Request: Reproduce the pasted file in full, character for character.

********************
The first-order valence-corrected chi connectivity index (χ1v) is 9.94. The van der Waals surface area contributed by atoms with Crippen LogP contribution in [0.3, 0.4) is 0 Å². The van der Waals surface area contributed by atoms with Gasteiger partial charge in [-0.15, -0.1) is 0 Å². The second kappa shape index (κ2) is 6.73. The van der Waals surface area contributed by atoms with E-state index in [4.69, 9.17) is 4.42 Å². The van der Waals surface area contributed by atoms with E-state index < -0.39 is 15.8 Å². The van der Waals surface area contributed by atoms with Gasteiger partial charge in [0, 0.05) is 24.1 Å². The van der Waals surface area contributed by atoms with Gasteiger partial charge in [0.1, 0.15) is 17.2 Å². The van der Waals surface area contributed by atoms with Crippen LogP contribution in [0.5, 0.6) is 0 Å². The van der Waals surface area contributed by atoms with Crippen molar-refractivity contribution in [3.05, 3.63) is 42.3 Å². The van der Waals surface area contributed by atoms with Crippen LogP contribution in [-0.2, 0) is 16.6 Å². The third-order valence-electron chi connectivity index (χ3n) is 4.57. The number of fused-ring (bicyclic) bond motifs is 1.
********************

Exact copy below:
The first-order valence-corrected chi connectivity index (χ1v) is 9.94. The van der Waals surface area contributed by atoms with Crippen LogP contribution in [0.3, 0.4) is 0 Å². The van der Waals surface area contributed by atoms with Gasteiger partial charge in [-0.15, -0.1) is 0 Å². The second kappa shape index (κ2) is 6.73. The van der Waals surface area contributed by atoms with E-state index in [4.69, 9.17) is 4.42 Å². The van der Waals surface area contributed by atoms with E-state index < -0.39 is 15.8 Å². The van der Waals surface area contributed by atoms with Gasteiger partial charge in [0, 0.05) is 24.1 Å². The van der Waals surface area contributed by atoms with Gasteiger partial charge in [0.1, 0.15) is 17.2 Å². The van der Waals surface area contributed by atoms with Crippen LogP contribution in [0.5, 0.6) is 0 Å². The van der Waals surface area contributed by atoms with Crippen molar-refractivity contribution in [3.05, 3.63) is 42.3 Å². The van der Waals surface area contributed by atoms with Crippen LogP contribution in [-0.2, 0) is 16.6 Å². The third-order valence-electron chi connectivity index (χ3n) is 4.57. The number of fused-ring (bicyclic) bond motifs is 1.